Eugène Franken has been working at his own architectural agency Architectenburo Franken for 27 years. Alongside his career in architecture, he also works as the secretary for the Stichting Landgoed Kasteel Geldrop (Geldrop Castle Country Estate Foundation). With two books to his name, he already has the requisite experience when it comes to writing. His first column will be online this weekend on Innovation Origins.
When did your passion for architecture first start?
“My father worked at an architectural firm where he designed a lot for Philips. He was an all-rounder and also helped with planning the construction. As a little boy, I was allowed to go with him. My father was also involved in innovation in those days. A major difference between us is that my father was much more technical. I myself am far more culturally inclined.”
You have already written two books. The first was on the history of Geldrop Castle. Your second book Showing Of(f) Eindhoven is about architecture in Eindhoven. What do you consider the worst building project in Eindhoven?
“I find that Parc Fontaine is a terrible project. This is a luxury apartment complex in the city park. The awful thing about this project is the name. Fontaine was the head of urban green spaces in Eindhoven. He had flats built in the park. These don’t have their own garden but basically the park is their garden. He really wanted to keep the park green. Parc Fontaine is not about this at all. The apartments have a huge garden with a high fence surrounding them. That way, you completely lose sight of Fontaine’s idea.”
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There is undoubtedly some beautiful architecture in Eindhoven as well. What do you think is the best building project in Eindhoven?
“By far the best project in Eindhoven is the Domusdela. This used to be the parish church. This building is owned by the Dela funeral home, it is now, among other things, a ceremonial center. This is the place where Eindhoven stemmed from. It is therefore a very important place. It has really beautiful architecture which has a great deal of significance. You should definitely go and see it.”
What do you think are the most interesting innovations in the field of architecture today?
“There are so many but I think that the greening of architecture is really interesting. An example is roof parks. You use a flat roof, space you wouldn’t use otherwise, for a lot of greenery. A beautiful roof park is the one in Rotterdam, which is one of the largest roof parks in Europe.”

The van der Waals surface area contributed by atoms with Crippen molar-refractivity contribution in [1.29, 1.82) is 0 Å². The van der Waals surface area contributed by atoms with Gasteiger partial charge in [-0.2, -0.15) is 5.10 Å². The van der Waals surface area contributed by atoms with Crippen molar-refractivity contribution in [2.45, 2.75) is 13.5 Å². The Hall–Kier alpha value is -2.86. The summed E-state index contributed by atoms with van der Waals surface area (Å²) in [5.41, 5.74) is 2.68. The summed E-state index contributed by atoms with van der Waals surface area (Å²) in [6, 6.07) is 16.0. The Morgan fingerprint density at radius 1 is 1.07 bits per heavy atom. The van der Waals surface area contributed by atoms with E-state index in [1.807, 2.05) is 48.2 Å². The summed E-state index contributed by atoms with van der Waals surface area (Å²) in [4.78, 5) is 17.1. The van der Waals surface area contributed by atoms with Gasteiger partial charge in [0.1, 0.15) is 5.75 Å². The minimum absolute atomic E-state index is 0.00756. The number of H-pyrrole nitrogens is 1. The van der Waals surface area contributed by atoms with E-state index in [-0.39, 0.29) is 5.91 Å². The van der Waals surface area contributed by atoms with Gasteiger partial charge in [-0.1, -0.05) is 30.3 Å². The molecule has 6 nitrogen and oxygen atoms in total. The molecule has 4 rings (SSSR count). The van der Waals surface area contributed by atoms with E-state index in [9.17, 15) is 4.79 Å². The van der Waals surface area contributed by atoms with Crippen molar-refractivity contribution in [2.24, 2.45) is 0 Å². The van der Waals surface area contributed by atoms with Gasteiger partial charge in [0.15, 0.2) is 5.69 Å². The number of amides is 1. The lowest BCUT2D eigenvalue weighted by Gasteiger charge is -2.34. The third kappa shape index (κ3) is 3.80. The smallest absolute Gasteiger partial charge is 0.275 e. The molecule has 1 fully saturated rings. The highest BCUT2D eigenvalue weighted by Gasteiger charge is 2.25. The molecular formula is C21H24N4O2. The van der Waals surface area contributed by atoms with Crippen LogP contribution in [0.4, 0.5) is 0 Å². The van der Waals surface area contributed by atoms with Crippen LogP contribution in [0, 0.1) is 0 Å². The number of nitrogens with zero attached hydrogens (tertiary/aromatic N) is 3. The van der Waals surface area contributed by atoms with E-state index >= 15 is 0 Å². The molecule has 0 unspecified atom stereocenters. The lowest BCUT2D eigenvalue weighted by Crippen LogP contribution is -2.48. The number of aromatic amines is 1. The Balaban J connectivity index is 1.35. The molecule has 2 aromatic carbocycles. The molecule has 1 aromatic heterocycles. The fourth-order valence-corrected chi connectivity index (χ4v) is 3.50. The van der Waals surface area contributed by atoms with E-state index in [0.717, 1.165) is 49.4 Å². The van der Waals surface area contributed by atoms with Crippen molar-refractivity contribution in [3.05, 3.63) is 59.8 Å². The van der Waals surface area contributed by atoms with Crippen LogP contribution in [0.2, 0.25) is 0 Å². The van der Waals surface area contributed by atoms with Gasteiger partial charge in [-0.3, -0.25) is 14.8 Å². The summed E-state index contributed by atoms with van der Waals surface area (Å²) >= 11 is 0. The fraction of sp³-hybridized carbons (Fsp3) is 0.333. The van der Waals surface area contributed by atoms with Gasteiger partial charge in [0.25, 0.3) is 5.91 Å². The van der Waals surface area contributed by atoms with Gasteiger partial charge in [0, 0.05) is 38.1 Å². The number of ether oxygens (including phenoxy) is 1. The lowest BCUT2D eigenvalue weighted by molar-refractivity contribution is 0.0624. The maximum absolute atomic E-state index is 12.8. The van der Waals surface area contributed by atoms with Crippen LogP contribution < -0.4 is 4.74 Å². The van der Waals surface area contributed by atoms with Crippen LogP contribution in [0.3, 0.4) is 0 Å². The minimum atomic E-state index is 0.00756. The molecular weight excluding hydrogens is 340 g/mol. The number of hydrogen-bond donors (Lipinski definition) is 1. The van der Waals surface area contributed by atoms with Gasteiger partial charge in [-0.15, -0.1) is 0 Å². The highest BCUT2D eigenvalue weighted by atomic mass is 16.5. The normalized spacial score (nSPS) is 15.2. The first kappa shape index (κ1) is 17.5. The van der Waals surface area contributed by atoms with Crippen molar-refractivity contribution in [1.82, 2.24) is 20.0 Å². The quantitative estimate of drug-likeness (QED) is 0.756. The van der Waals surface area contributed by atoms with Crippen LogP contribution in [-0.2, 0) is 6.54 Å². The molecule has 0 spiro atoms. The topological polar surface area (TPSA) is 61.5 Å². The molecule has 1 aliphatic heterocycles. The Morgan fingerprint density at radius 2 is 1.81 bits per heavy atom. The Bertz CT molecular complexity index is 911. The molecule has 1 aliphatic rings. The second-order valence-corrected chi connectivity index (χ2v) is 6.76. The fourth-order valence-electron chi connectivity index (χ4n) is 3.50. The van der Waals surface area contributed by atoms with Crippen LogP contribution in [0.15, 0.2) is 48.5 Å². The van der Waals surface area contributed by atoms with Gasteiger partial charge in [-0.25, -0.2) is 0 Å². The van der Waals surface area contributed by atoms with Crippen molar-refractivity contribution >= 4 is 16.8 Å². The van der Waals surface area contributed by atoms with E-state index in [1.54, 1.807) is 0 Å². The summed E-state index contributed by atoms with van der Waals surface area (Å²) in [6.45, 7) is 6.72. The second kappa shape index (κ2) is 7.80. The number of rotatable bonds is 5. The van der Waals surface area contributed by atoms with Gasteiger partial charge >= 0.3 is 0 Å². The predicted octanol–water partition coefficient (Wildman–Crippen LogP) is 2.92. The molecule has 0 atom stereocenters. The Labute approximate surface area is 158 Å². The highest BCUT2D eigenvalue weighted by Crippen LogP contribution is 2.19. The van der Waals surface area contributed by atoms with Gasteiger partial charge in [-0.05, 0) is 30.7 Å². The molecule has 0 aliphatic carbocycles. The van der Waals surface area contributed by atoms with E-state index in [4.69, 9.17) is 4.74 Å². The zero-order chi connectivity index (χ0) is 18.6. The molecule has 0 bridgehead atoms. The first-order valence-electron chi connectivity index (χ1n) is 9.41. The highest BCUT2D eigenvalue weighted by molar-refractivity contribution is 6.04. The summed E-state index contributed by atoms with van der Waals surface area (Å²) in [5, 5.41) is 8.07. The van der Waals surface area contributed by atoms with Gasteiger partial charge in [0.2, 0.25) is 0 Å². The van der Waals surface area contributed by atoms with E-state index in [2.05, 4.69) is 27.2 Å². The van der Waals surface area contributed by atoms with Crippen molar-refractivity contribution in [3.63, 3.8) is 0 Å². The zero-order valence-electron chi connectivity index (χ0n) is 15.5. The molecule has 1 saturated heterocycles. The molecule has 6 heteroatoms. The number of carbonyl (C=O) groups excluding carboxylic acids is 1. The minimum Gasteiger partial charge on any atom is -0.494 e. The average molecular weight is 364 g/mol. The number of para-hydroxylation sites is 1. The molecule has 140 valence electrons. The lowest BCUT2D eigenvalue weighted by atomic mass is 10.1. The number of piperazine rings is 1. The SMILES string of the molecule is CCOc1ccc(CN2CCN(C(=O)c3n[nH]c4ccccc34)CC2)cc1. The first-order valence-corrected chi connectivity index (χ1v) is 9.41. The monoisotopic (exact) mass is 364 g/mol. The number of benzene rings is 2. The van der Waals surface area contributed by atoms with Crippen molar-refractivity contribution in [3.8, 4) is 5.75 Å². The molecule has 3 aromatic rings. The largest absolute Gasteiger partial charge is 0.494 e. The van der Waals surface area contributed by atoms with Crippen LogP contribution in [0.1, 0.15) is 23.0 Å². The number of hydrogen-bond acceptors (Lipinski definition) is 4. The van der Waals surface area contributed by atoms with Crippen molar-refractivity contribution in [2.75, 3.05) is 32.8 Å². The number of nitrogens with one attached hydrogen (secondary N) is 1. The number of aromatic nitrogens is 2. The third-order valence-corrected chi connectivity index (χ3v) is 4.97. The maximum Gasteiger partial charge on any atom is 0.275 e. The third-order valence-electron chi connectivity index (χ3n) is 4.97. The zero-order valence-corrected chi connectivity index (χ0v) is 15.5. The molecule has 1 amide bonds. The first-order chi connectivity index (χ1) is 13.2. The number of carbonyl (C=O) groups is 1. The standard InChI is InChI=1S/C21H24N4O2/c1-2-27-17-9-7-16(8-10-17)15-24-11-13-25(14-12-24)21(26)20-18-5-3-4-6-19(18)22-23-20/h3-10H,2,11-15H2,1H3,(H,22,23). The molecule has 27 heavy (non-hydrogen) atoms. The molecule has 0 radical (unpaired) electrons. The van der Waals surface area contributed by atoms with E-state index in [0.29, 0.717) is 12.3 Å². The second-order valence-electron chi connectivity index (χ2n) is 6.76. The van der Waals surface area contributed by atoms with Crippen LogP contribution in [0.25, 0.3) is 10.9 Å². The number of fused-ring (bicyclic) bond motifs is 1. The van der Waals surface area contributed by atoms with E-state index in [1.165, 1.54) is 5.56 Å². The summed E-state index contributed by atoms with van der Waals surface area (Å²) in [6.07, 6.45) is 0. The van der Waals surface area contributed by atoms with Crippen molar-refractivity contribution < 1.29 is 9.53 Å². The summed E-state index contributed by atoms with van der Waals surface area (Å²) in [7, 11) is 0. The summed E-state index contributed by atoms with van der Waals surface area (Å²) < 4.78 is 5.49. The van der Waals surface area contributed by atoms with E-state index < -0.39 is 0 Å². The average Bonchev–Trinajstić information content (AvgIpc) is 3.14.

What kind of innovations do you think are coming to architecture and construction?
“I think globalization will be a major theme, as well as robotization, of course. Construction is an incredibly archaic industry. The way buildings are put together now is the same as it was five years ago. It will not stay that way. For example, so far, there isn’t a factory that can fabricate buildings on a large scale. 3D printing is also likely to be developed even further.”
One advancement concerning 3D printing and architecture is the printing of buildings with concrete printers. Do you think this will be taken further?
“Concrete printers don’t work at all. You see all the layers sitting there and there is a flexibility factor of zero. 3D printing is going to progress, except just not with concrete. Maybe in twenty years’ time, a facade will just be projected on a house, then you can choose a new facade every morning. Wood will be rediscovered. Wood is a fantastic building material. It traps CO2, for example. At the moment, more and more timber is being used in construction, yet this will become increasingly more widespread.”
Will developments in architecture mainly take place revolving around materials?
“No, I think circular construction indoors will be key as well. Lime is an example. Lime works a bit the same as concrete, but if you break it down it can be used as a soil enricher. Obviously, plenty of developments will take place related to the building process as well.”
“I am often someone who is ahead of the curve. Right now, I can predict something that will be true in twenty years’ time. There is still an awful lot to be gained in the field of sustainability and architecture. For one thing, plenty of things that appear to be sustainable aren’t actually quite that as yet. Soon there will be a column from me about sticky rice and lime as construction materials, I’m not going to give away too much about this for now.”
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